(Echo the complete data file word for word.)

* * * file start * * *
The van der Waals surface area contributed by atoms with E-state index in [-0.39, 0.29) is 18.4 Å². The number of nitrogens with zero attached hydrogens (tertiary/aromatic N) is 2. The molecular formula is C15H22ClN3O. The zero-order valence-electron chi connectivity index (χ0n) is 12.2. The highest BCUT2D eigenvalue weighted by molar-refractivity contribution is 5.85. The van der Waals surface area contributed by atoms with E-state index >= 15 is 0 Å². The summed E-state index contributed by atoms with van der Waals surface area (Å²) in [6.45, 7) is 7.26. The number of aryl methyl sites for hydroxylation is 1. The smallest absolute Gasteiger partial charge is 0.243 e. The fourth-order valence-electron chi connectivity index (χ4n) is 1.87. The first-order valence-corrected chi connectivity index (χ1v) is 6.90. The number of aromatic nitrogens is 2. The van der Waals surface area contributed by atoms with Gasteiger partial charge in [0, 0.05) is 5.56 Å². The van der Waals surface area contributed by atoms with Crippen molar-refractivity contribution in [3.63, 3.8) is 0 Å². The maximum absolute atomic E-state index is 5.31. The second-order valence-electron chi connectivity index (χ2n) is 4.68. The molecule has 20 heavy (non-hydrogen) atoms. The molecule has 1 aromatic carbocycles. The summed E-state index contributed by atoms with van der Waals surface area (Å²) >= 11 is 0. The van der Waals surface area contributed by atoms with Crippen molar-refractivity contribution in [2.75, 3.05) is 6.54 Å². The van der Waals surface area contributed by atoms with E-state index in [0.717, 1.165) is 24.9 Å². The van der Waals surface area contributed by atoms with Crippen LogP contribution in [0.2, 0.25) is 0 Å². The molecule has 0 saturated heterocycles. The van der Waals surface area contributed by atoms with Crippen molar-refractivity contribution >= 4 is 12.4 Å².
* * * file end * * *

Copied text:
The van der Waals surface area contributed by atoms with E-state index in [-0.39, 0.29) is 18.4 Å². The number of nitrogens with zero attached hydrogens (tertiary/aromatic N) is 2. The molecular formula is C15H22ClN3O. The zero-order valence-electron chi connectivity index (χ0n) is 12.2. The highest BCUT2D eigenvalue weighted by molar-refractivity contribution is 5.85. The van der Waals surface area contributed by atoms with E-state index >= 15 is 0 Å². The summed E-state index contributed by atoms with van der Waals surface area (Å²) in [6.45, 7) is 7.26. The number of aryl methyl sites for hydroxylation is 1. The smallest absolute Gasteiger partial charge is 0.243 e. The fourth-order valence-electron chi connectivity index (χ4n) is 1.87. The first-order valence-corrected chi connectivity index (χ1v) is 6.90. The number of aromatic nitrogens is 2. The van der Waals surface area contributed by atoms with Gasteiger partial charge in [0, 0.05) is 5.56 Å². The van der Waals surface area contributed by atoms with Crippen molar-refractivity contribution in [3.63, 3.8) is 0 Å². The maximum absolute atomic E-state index is 5.31. The second-order valence-electron chi connectivity index (χ2n) is 4.68. The molecule has 20 heavy (non-hydrogen) atoms. The molecule has 1 aromatic carbocycles. The summed E-state index contributed by atoms with van der Waals surface area (Å²) >= 11 is 0. The van der Waals surface area contributed by atoms with Crippen molar-refractivity contribution in [2.75, 3.05) is 6.54 Å². The van der Waals surface area contributed by atoms with E-state index in [0.717, 1.165) is 24.9 Å². The van der Waals surface area contributed by atoms with Crippen LogP contribution in [0.2, 0.25) is 0 Å². The molecule has 0 saturated heterocycles. The van der Waals surface area contributed by atoms with Crippen molar-refractivity contribution >= 4 is 12.4 Å².